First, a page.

Smile Politely

Signed Kiaya reflects on Black experience in America

Nikiaya Brandon is a young Black woman. She wears black leggings, white sandal high heels, and a light blue spaghetti strap top. Her hair is in a poof on top of her head. She is sitting on a large rock outside at a beautiful park, holding her poetry book. The book is a large softcover. It has a white background with a profile silhouette of a Black woman, with her chin pointed upwards and a long brain hanging from a pony tail.
Nikiaya Brandon

I often think of consuming poetry as being a lot like listening to a new album: most people will read a single poem or listen to a song or two, but reading an entire poetry collection or listening to the whole album in order is a completely different experience (Think: Listening to All Night without the context of the entire Lemonade album. Unimaginable). So, naturally, when I sat down to read Signed Kiaya, a poetry collection from 23-year-old Nikiaya Brandon, I knew I needed to read it cover to cover. Brandon’s collection of 16 poems explores themes of identity, love, family, and Blackness.

Brandon is originally from Danville but has lived in Champaign since she was a child. A graduate of Centennial High School, she currently works at Champaign-Urbana Special Recreation as an Adult Program Coordinator. In her free time, she crafts deeply personal poetry. She told me she often writes on paper and records herself freestyling the poem out loud: “Sometimes my mind works faster than the pen, I then listen to what I recorded to fill in the missing parts.”

 Brandon first started writing poetry in the fourth grade. While she couldn’t remember what she wrote about, she did remember her teacher being so impressed that she asked Brandon to read the poem in front of the whole class: “That’s when I knew that writing was a natural talent that I was blessed with and I needed to use it whenever I had the chance. Whether it was a talent show, Open Mic, or even my high school graduation.”

Signed Kiaya stands on a bookshelf leaning against a full shelf of other books. The book is a large softcover. It has a white background with a profile silhouette of a Black woman, with her chin pointed upwards and a long brain hanging from a pony tail.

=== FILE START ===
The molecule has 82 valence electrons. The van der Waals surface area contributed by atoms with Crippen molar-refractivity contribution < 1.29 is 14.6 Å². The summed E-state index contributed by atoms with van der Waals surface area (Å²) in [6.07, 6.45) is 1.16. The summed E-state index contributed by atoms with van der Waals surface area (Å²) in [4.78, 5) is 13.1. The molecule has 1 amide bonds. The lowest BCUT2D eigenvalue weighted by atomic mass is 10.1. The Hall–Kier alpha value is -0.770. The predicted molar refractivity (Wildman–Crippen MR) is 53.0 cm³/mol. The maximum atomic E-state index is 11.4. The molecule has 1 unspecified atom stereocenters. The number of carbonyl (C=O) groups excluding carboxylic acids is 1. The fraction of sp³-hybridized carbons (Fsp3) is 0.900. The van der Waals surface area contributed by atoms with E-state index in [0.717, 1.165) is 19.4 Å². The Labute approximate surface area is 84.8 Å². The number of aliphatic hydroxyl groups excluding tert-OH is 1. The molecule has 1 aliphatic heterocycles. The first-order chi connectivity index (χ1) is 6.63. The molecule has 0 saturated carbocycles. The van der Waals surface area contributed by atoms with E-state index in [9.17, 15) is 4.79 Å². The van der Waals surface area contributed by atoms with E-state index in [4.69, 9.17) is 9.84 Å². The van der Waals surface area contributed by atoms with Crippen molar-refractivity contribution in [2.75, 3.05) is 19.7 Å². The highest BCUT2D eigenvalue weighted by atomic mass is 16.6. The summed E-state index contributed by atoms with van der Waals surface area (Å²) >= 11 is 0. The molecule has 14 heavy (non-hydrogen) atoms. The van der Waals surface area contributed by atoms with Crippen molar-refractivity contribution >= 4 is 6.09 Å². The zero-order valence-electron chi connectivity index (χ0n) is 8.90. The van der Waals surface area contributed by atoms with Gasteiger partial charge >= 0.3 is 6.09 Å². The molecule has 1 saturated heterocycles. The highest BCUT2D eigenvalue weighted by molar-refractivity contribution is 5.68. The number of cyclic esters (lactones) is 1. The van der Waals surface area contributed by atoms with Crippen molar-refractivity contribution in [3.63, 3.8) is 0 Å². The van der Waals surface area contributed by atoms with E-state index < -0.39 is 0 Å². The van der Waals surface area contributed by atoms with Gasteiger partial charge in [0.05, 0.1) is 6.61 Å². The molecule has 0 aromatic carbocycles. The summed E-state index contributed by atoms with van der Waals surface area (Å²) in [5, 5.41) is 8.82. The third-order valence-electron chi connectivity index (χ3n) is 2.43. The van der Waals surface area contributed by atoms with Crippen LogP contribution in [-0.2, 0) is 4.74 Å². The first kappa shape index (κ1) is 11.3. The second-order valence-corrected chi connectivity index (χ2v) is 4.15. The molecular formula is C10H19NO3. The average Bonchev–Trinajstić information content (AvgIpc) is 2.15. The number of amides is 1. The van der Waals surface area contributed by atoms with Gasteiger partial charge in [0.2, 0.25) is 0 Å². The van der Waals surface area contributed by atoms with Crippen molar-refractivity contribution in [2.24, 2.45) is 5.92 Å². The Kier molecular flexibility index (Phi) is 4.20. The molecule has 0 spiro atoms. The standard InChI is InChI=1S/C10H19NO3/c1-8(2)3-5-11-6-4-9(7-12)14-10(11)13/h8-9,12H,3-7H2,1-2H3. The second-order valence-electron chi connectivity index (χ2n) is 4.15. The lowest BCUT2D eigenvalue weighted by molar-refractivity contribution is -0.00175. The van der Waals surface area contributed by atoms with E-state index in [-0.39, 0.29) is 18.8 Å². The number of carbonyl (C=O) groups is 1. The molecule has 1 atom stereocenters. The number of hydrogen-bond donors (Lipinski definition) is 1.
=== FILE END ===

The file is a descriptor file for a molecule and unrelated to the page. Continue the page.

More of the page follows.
Serenity Stanton Orengo

Signed Kiaya is her first published collection. Brandon told me that the poems in the collection were originally performed so they have a more dramatized style. Each of the three sections opens with a letter to the reader: “Writing the letters gives readers context on what they’re reading as well as the message that I want them to receive from each section. Each letter also has a significant date. Just Me is my birthday. B.L.A.C.K is Juneteenth and L.O.V.E is my late grandmother’s Birthday.”

I loved that Brandon’s voice came through so clearly both in the letters and in the poetry. The closing poem of the first section, When a poet speaks, explores her ability to convey her feelings and release frustrations in poetic form. I could probably write a few thousand words on the ways women poets have been dismissed through history in many different cultures. I won’t. Instead, I will say that I was very pleased to see this timeless reflection on the status of the woman poet in society, and Brandon’s voice is a welcome contribution to this long tradition.

The strength of the collection is undoubtedly Letter 2: B-L-A-C-K, a set of five poems. It opens with Black, a work which touches on depression, anger, violence, and ultimately the decision to keep fighting. Also included is 28 days, in which Brandon criticizes Black history month with such cutting lines as: “You give our kids a week of watered-down stories of enslavement / stories of untimely and injustice deaths and tell them that’s their black history // While giving us 28 days to deal with it.” The section closes with Dark Brown Skin, a celebration of skin that is “Mixed with gold and honey. / Skin that glows so sunny.” Brandon carefully weaves this story of Black resilience, and Dark Brown Skin is a beautiful conclusion to an otherwise solemn, but important, set of poems on Blackness.

I asked Brandon how this section in particular came together:

I’ve always been a person to be reflective of who I am as a black woman in America and how I can stand up and stand out despite the adversity and hand we’ve been dealt as a whole. My idea was to show how we as African Americans feel and what obstacles we face. As well as displaying where our frustration stems from and showing the disconnect from the outside looking in. I wanted to end with Dark Brown Skin because my skin represents my culture and the journey that my people have gone through to conquer each obstacle thrown our way. We always hear and see Black tragedies and that’s what fuels our anger. We really need to see more of the victories and triumphs from the past and present.

Brandon is currently working on a podcast with her best friend, as well as developing a women’s empowerment group that corresponds with the podcast. She plans to write another poetry collection and have it published at the same time next year.

If you want to experience Brandon’s poetry for yourself, you can grab her book at The Literary, or hear her perform her poems at Soul on Sunday, which is held the last Sunday of every month at Boomerang Bar and Grill.

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